Fantastic Fest 2014: How It Felt

Artist Amy Everson on trauma and truth

"The reception has been the most cathartic and healing, in that it resonates with people." Artist Amy Everson in the award-winning quasi-documentary Felt.

Amy Everson is not a screen actress by first calling: But that did not stop her taking the Best Actress award in the Fantastic Fest Next wave category for her performance in Felt.

In the new film from director Jason Banker (Toad Road), Everson plays Amy, a somewhat fictionalized version of herself in her own life. Amy creates strange costumes: sometimes grotesque, sometimes caricatured, always highly imbued with subtexts and implications of sexuality and gender roles. Over time, it becomes clear that Amy's work is tied to deep personal trauma, and the audience follows her psychological unraveling through these body-redefining creations.

Everson's dress sense had already been getting attention before the awards ceremony. She and her boyfriend, throughout the festival, have worn matching outfits, the exact same clothing. She says, "On the first night, we were just walking from the place that we were staying. We got to the train tracks, and we stopped there, and then the car that was stopped there, the trunk opened slowly. We were like, oh my god, what is happening? It's completely dark, nothing around, and we're like, oh, we're going to die. Then the driver winds down his window and goes, 'What are you guys wearing, you guys look awesome!' He ended up giving us a ride here."

In the trunk?

"We never knew why the trunk opened."

Austin Chronicle: The costumes are so part of everything that's going on in Felt.

Jason Banker: That was the thing that first attracted me to Amy, her art and seeing these things that she made. As a filmmaker, you want very strong visuals, and have images that people will walk away [and have them] burned into their brains. The stuff that she makes is so visceral, it says so much, you don't have to explain it. I wanted to unravel the mystery of what it means.

AC: Where did you first find her work?

JB: I was shooting something else in San Francisco, and me and a friend were hanging out at this bar, Pop Scene.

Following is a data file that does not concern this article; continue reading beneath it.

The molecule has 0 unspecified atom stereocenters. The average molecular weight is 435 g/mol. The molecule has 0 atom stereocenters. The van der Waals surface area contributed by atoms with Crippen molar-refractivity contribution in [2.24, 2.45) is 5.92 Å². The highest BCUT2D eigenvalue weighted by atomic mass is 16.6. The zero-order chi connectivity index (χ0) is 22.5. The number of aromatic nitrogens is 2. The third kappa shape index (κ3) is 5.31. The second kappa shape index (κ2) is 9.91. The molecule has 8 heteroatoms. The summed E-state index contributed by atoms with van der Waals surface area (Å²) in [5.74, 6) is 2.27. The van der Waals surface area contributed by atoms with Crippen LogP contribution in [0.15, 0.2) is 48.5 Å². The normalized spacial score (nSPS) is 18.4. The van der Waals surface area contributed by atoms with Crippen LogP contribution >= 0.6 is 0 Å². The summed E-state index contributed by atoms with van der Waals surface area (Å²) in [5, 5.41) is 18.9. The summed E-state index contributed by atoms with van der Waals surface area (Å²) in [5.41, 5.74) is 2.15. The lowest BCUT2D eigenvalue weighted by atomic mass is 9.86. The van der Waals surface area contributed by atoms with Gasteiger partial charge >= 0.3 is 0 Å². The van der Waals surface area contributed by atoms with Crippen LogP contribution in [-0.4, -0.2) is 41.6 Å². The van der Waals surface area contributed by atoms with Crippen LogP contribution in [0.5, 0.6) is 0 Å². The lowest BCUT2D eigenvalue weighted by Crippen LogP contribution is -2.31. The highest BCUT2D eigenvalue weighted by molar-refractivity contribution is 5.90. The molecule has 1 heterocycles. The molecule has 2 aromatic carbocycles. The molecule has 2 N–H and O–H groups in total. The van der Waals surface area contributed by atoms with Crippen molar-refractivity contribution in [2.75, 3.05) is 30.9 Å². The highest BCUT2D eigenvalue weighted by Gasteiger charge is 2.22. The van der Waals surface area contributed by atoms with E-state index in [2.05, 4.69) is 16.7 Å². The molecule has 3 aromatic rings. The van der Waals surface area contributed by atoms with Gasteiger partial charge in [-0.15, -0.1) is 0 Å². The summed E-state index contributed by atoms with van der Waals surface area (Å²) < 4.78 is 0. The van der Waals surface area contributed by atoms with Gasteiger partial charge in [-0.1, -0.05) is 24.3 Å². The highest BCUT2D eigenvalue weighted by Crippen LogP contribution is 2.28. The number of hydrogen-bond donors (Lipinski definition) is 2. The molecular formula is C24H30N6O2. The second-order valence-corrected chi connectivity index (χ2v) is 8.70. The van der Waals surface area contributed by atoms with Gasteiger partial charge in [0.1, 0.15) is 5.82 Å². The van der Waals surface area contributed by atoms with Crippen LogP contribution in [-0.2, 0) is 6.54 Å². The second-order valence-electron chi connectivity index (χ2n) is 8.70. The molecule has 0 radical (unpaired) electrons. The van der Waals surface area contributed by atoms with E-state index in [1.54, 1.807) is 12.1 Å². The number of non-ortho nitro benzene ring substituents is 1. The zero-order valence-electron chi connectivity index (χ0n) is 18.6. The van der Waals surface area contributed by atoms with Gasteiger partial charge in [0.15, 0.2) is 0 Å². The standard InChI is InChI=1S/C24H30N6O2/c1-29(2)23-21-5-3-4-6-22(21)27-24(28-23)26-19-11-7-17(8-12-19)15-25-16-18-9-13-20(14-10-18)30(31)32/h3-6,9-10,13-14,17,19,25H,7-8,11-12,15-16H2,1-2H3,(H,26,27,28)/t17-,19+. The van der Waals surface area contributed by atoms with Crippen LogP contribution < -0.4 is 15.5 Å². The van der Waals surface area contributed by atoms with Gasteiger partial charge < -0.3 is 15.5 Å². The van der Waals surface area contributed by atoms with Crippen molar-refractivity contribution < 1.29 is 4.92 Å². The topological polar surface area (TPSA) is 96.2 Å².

Amy Everson: I have a tendency of just randomly kidnapping people from clubs. A friend of mine and me, we would just pick up strangers and then terrorize them, and Banker just happened to be one of those people that night.

JB: She was just explaining the things that she did, and we said, 'We need to see these costumes.' We went to her house, and then we saw her bedroom, and I just went, you've got to be kidding me, this is amazing. Seeing her art, seeing her world, it took me a year and a half not being able to forget it, that I was like, we have to make a film.

AC: Any artistic process can be cathartic, especially when it's so intimate and personal. Did making the film change how you approach your current work, or how you see your earlier work?

AE: I think the process wasn't cathartic, per se. I was going through a lot, and the story unfolded organically because of what was going on in my life. It just happened to happen while he was with me. I think the reception has been the most cathartic and healing, in that it resonates with people. I have people, men and women, come up to me and tell me about their experiences, and tell me how they really felt moved and impacted by the film. It was nothing that I ever imagined while going through the process. I was just living my life, just with a camera there.

"Seeing her art, seeing her world, it took me a year and a half not being able to forget it, that I was like, we have to make a film." Director Jason Banker on Amy Everson's art, the inspiration for Felt.

AC: That makes Roxanne an interesting addition, as the best friend/enabler. How did you come on board?